Harrington’s name, lying in second place at seven under par, was removed from all the event scoreboards just short of an hour before he was due to tee-up at noon on day two in the UAE capital.
The triple major champion had been awakened at his hotel by European Tour Senior referee, Andy McFee who informed him that officials had received two e-mails after the Dublin man’s opening 65.
Harrington’s score was his lowest-ever new year starting round in his 16 seasons on the European Tour and it put him a stroke behind South African Charl Schwartzel.
TV footage clearly confirmed that Harrington, who is now sporting an R & A Golf Ambassador’s logo on his shirts, had inadvertently brushed his ball forward in picking up his marker.
McFee, along with other Tour staff, spent over half-an-hour reviewing the matter before handing the Irish man his dismissal notice.
McFee explained: “There is no penalty for that under the rules because if you are in the act of replacing a ball, provided the movement of the ball is directly attributable to the specific act of your hand moving the ball or coin, then there is no penalty. But the rule is specific in that the ball must be replaced.
“Pádraig doesn’t replace the ball and that incurs a penalty under Rule 23A and for a breach of that rule the penalty is two strokes. So instead of recording a three on the seventh hole he should have recorded a five. Because he signed for a score lower than actually taken then under Rule 6 -6 the penalty is disqualification.”
It is the second occasion in Harrington’s career he’s been disqualified, and also after recording a very low round.
In May, 2000 Harrington took a five-shot lead into the final round of the Benson and Hedges International Open at The Belfry in England. However, prior to tee-off it was established Harrington had not signed his new course record score card from the opening day. The matter only came to light when Belfry officials asked for Harrington’s first round scorecard to be retained for framing and display at the former Ryder Cup host venue.
Harrington took the dismissal professionally while accepting ‘trial by video’ is now part of the modern game.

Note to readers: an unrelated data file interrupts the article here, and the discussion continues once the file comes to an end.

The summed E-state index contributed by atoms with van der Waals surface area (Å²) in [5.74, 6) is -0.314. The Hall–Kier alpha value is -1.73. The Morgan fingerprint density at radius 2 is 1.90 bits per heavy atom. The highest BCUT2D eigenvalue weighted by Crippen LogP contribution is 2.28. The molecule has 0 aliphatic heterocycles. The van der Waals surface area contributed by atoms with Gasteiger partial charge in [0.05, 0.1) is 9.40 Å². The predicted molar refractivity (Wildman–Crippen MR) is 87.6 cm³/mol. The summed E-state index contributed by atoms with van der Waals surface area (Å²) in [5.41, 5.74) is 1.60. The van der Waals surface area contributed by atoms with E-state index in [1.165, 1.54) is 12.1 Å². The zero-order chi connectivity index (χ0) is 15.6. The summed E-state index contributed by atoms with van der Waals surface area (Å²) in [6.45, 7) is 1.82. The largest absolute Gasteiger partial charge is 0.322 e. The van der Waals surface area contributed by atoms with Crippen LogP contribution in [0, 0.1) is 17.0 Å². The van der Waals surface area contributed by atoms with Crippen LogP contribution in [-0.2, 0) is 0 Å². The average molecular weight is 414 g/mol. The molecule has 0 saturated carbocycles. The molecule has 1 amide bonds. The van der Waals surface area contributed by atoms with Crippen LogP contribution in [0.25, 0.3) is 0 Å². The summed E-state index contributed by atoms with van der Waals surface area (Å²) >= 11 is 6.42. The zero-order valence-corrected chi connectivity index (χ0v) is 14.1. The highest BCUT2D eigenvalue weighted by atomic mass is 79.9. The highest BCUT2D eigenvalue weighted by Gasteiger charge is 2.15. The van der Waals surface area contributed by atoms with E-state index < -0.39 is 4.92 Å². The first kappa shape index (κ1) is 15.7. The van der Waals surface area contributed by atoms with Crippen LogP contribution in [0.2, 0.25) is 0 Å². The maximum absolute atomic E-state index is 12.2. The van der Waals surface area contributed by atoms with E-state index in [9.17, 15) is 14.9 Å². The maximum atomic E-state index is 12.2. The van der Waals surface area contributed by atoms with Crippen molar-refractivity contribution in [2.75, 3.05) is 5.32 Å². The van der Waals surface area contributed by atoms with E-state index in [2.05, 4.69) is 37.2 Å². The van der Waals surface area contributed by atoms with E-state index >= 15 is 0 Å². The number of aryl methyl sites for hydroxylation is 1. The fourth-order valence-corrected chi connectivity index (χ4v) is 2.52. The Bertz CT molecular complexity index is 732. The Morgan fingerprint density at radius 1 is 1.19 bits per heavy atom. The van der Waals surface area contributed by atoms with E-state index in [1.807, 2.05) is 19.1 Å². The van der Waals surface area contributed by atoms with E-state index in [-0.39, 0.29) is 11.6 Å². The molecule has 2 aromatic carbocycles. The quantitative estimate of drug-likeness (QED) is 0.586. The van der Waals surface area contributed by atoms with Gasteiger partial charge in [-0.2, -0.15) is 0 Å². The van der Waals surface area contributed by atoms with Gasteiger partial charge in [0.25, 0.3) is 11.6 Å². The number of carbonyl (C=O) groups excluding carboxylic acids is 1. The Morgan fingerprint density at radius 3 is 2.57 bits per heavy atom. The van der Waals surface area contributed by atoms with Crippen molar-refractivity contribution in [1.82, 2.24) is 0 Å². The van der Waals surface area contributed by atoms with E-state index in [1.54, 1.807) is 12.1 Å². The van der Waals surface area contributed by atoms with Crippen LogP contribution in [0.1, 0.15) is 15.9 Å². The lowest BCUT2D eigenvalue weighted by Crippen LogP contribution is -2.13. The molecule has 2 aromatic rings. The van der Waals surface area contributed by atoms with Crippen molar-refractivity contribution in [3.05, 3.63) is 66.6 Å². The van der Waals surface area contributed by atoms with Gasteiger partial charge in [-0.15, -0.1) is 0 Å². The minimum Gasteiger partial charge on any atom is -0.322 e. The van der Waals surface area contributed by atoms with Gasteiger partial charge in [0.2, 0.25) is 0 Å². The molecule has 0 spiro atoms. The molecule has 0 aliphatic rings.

“I’m comfortable with the whole idea if there’s people out there watching TV for any wrongdoing,” he said.
“I hope three’s 100 million people watching me play and checking me out. It’s good for the game. In our golf clubs growing up there was always somebody there who knew the rules and wanted to apply the rules. They were characters and added to the clubs. Yes, it does take a certain individual to act upon it, but we do need those individuals.”
McDowell also had been the subject of a phone-in rules query on Thursday with questions he had moved his ball forward marginally at address in playing his third shot to the 18th. After reviewing the tapes, McFee cleared the US Open champ of any wrongdoing.
“Anoraks! Too much time on their hands,” declared McDowell.
“If some guy is sitting at home and he thinks he sees something, is he protecting the rest of the players?
“It makes a mockery of the game when we are penalising players for something as crazy as that. The game has had a lot of bad press lately because of stupid rules.
“TV viewers are important to us, and high-definition and 3D and slow-mo add to the experience of watching golf on TV.
“But we need to have a serious look at the Rules of Golf and make sure that they are protecting people because some of these little finickety, stupid little rules, need to be looked at.
As Harrington is remaining in the UAE ahead of next week’s event in Bahrain, he has accepted an invitation from sponsors HSBC to conduct a clinic for young Abu Dhabi golfers this morning.
“I might make the first lesson how to mark and replace your ball,” he joked.
Rule 20-3 — Placing and Replacing
IF a ball or ball-marker is accidentally moved in the process of placing or replacing the ball, the ball or ball-marker must be replaced. There is no penalty, provided the movement of the ball or ball-marker is directly attributable to the specific act of placing or replacing the ball or removing the ball-marker. If a ball to be replaced is placed other than on the spot from which it was lifted or moved and the error is not corrected as provided in Rule 20-6, the player incurs the general penalty, loss of hole in match play or two strokes in stroke play, for a breach of the applicable Rule.
Rule 6-6 — Scoring in Stroke Play
a. Recording Scores
AFTER each hole the marker should check the score with the competitor and record it. On completion of the round the marker must sign the scorecard and hand it to the competitor. If more than one marker records the scores, each must sign for the part for which he is responsible.
b. Signing and Returning Score Card
AFTER completion of the round, the competitor should check his score for each hole and settle any doubtful points with the Committee. He must ensure that the marker or markers have signed the scorecard, sign the scorecard himself and return it to the Committee as soon as possible.
Penalty for Breach of Rule 6-6b: Disqualification.